By Kim Richardson
Book trailers are becoming more and more popular these days. Publishers are hiring big companies to produce high-end trailers for their upcoming books. Book trailers, like movie trailers, give you a preview of what to expect, and the fans love that. They can be as simple as moving pictures with floating text and some music, or like mine, a complete 3D animated trailer. Here it is as an example of what a cinematic book trailer looks like:
So you’ve decided to make a book trailer, now what?
First, the most important point is determining your budget. How much are you willing to spend? What are your objectives? Do you want to hire a company to do it for you or are you prepared to do it yourself? A professional book trailer can cost you on average around $1000 to about $10,000 – depending on what medium you choose, and the length of your trailer. Remember, the longer the trailer, the higher the cost. You don’t want it to be too long and lose the interest of those watching. Best to keep it around 1 to 2 minutes, including the end titles.
In total, it cost about $ 8000. I hired a company to do the trailer, but I helped in the pre-production stages; the animatic (series of moving images edited together to determine timing and shot sequence) and timing. My objective was about getting as much visibility for my books as I can by creating a book trailer that looked like a movie trailer.
Here’s how I did it:
Phase 1: Storyboards/Character Design/Environments
Since I chose to do a book trailer in a 3d medium, I hired a fantastic character designer to create my characters in 3d. With my limited budget, I could only afford 5 characters. Since I had my storyboard in my head, I knew which ones I wanted. He sketched them out on paper first.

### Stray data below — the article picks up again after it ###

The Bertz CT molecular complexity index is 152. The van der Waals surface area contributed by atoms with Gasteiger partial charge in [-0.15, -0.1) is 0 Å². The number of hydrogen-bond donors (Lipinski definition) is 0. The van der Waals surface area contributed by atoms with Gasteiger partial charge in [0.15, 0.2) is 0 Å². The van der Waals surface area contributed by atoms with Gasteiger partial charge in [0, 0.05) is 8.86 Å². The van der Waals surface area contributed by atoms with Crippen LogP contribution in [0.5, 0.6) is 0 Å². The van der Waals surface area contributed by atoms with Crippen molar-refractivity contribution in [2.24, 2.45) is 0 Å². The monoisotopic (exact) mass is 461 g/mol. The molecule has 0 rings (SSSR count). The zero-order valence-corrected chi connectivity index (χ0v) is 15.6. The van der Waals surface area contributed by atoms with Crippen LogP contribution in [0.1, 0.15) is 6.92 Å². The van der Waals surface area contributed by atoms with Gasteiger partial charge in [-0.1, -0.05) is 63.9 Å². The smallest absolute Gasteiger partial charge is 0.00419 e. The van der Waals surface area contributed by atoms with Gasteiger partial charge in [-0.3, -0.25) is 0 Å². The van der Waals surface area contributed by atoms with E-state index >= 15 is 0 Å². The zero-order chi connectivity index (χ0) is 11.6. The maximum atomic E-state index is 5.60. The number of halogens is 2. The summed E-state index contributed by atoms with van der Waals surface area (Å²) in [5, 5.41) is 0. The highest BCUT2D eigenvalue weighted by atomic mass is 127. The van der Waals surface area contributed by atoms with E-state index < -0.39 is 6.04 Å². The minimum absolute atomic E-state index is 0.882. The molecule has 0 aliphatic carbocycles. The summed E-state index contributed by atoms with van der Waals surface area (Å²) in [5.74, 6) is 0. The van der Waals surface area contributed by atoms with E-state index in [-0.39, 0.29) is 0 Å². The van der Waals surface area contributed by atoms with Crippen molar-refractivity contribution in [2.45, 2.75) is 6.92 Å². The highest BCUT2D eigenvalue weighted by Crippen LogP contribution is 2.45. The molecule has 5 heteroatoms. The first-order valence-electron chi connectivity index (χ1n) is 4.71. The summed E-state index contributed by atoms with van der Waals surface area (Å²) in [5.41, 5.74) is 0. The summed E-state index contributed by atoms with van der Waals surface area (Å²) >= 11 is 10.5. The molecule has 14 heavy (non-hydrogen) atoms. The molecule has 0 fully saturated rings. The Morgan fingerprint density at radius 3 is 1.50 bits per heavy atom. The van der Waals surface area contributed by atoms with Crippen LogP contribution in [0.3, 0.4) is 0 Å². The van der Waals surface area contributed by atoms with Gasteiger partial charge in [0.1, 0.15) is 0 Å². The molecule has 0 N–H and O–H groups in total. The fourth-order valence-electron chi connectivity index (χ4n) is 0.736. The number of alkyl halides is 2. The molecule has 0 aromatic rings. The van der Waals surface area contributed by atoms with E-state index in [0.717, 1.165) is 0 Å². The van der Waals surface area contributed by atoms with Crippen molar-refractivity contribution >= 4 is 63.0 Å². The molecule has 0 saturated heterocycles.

Then slowly modeled them in 3d.
We also needed to determine what to use as backgrounds. Environments are really important to the look of the final video; they set the mood. We created 5 different backgrounds for the trailer. Some were made entirely of a 3d environment and some were just blurred pictures as backgrounds.
Phase 2: Script/Animatic/Layout/Cameras
Like any great movie, a good book trailer starts with a script. Work in a beginning, middle, and end to your trailer. You need to grab the viewers’ attention, but don’t give away all the details of your story. They need to be left with a sense of intrigue, enough for them to want to read your book.
Phase 3: Final Animation/final Cameras
Once I was satisfied with the blocking, the animator could now use this as a visual reference for shots and timing. In the final stages of animation, the animator locks all cameras and polishes the animation with facials, and subtleties that were not animated in the blocking (hair, cloth).
Phase 4: Lighting/Textures/Special FX/Renders
After months of hard work, the animation was approved and could now go on to lighting, textures, and FX. Here’s an example of a shot before and after lighting:
Here’s lighting and FX added for Kara’s power:
Phase 5: Music/End credits
If you want to add music to your trailer, make sure you own the rights or have permission to use it. You can choose to download some public domain music or purchase music clips. I hired a musician who composed the music for the trailer. Good choice of music is critical, it sets the mood.
We put all the renders into After Effects, added the credits and music and outputted the trailer. Done.
Phase 6: Youtube
Upload your trailer to Youtube, your website, facebook page and any other social media sites. Book trailer awards are also a good place to get more visibility.
About the Author
Kim Richardson is the author of the best-selling series, Soul Guardians. Born in Quebec, Canada, she later studied in the field of 3D Animation and became an Animation Supervisor for a VFX company. For many years she worked on Hollywood films and stayed in the field of animation for 14 years. Since then, she has retired from the VFX world and settled in the country where she writes fulltime.
You can find her online at her blog.